Adverse events of special interest
To assess cardiac risk, patients will undergo ECG evaluation at baseline and at months 3, 6, 12, 18 and 24. To assess ototoxicity risk, all patients will undergo air conduction audiometry at screening and at months 12 and 24. To assess gastrointestinal risk, patients will conduct stool assessments and record the findings in their diaries.
CPP FAP-310 is a superiority trial, designed to detect a delay in the primary efficacy endpoint in favor of CPP-1X and sulindac combination therapy compared with either as monotherapy.
Sample size determination was based on limited data from CPP-1X and sulindac monotherapy studies in which the 2-year event-free rates implied a single, overall event-free rate of 60 % for the combination therapy group and 30 % for each monotherapy group. Several assumptions have been made. Statistical analysis will involve two-sided log-rank tests (α = 0.05) for the time to first FAP-related event for two between-group comparisons: CPP-1X with sulindac versus CPP-1X and CPP-1X with sulindac versus sulindac. The time to the first FAP-related event for either monotherapy group is expected to be approximately twice that for the combination therapy group. There will be ≥85 % power to detect an effect of treatment when comparing combination therapy with either as monotherapy. Finally, the two monotherapy groups will have the same event rate.
With 50 patients per treatment group and assuming 2-year time-to-first-FAP-related event rates of 70 % for the monotherapy groups and 40 % for the combination therapy group, the expected number of patients with an FAP-related event would be 35 in each of the monotherapy groups and 20 in the combination therapy group. For the between-group comparisons, it would be expected that 55 patients (SD 4.74) would have an FAP-related event, corresponding to nearly 89 % power. A doubling in event-free follow-up over 2 years corresponds to the design effect size, a hazard rate ratio of 0.4243 (ln 0.60)/(ln 0.30).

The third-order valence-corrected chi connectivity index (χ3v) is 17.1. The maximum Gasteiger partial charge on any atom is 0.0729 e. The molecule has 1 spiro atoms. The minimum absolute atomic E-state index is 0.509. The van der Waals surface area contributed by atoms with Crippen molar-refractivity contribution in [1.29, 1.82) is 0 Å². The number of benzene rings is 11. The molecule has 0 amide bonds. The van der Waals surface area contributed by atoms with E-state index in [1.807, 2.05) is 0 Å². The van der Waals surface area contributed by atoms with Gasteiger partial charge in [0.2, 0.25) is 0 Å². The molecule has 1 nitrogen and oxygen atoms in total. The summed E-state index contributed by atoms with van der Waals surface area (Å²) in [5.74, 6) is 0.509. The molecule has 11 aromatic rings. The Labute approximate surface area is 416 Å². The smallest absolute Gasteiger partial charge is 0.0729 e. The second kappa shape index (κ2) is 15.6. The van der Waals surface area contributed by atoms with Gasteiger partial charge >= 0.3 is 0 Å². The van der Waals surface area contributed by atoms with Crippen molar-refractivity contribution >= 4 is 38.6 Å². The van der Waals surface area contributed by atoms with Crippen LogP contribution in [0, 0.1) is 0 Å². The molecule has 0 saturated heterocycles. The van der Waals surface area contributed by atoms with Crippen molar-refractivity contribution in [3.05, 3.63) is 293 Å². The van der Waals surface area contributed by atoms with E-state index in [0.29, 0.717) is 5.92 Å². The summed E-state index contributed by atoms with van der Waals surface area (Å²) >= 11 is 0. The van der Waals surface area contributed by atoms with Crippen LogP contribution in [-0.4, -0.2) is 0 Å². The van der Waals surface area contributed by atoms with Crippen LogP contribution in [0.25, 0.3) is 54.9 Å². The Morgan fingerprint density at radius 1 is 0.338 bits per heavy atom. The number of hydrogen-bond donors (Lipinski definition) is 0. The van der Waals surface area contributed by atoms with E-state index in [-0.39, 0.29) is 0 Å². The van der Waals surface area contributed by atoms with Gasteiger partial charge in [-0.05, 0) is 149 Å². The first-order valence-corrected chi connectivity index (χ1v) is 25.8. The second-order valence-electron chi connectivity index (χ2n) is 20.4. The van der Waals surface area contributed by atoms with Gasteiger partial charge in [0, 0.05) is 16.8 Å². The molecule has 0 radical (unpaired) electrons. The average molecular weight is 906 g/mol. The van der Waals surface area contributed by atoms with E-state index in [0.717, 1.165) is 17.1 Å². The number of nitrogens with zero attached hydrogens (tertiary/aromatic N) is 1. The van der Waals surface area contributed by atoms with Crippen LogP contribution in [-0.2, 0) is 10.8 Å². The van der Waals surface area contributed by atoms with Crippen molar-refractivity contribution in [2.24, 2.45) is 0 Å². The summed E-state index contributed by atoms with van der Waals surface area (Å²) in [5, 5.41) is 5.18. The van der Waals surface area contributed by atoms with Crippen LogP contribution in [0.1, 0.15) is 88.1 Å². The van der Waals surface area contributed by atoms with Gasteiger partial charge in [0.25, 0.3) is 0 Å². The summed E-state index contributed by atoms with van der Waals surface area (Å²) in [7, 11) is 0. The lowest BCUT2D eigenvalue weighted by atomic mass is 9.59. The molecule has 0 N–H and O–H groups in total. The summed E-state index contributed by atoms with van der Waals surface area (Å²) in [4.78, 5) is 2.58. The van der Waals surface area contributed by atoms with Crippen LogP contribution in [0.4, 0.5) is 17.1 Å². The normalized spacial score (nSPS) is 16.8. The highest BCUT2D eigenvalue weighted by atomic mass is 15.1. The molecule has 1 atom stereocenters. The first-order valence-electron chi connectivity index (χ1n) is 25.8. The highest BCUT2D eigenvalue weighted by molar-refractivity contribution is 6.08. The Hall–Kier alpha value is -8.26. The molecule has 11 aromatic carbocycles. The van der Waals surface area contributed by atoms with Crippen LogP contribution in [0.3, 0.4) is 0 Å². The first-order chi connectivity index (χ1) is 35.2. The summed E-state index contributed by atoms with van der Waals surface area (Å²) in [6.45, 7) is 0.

The primary efficacy analysis will be conducted on the intent-to-treat (ITT) population, defined as all patients randomized to study treatment; safety assessments will be performed on the safety population, which includes all randomized patients who received ≥1 dose of study drug. Baseline demographic characteristics will include age, gender, and race; clinical characteristics will include disease-related features and laboratory values. Continuous variables will be summarized as means (with SDs) or medians (with ranges), and categorical variables will be presented as frequency distributions and percentages.
For the primary, time-to-event analysis, a stratified log-rank test will be used, and data will be displayed using the Kaplan-Meier method. If an FAP-related event occurs, that patient will be recorded as having an observed or uncensored event and will be considered a treatment “failure.” Cox proportional hazard regression models will be used for secondary analyses.
For the between-treatment group comparisons, continuous data will be analyzed using an analysis of covariance, with baseline value, a binary indicator variable for the two highest-risk patient strata, and a binary indicator variable for treatment (combination versus monotherapy) as covariates. Categorical data will be analyzed using chi-square tests and Cochran-Mantel Haenszel tests to reflect the stratified randomization. Ordered categorical data will be analyzed using Kruskal-Wallis nonparametric tests.
For the EORTC QLQ-C30 and QLQ-CR29, each single item or multi-item subscale scores will be standardized to a scale of 0–100 by applying a linear transformation. For HRQoL secondary endpoints, single- or multi-item subscale scores will be categorized as improved or deteriorated if the change from baseline is ≥10 points. For the EuroQoL EQ-5D, patient preferences (or utilities) will be assessed by determining preference weights among the treatment groups for individual health states, and quality-adjusted survival will be generated by multiplying the utility value by the amount of time spent in a specified health state. The modified version of the Cancer Worry Scale will be administered and scored as previously described .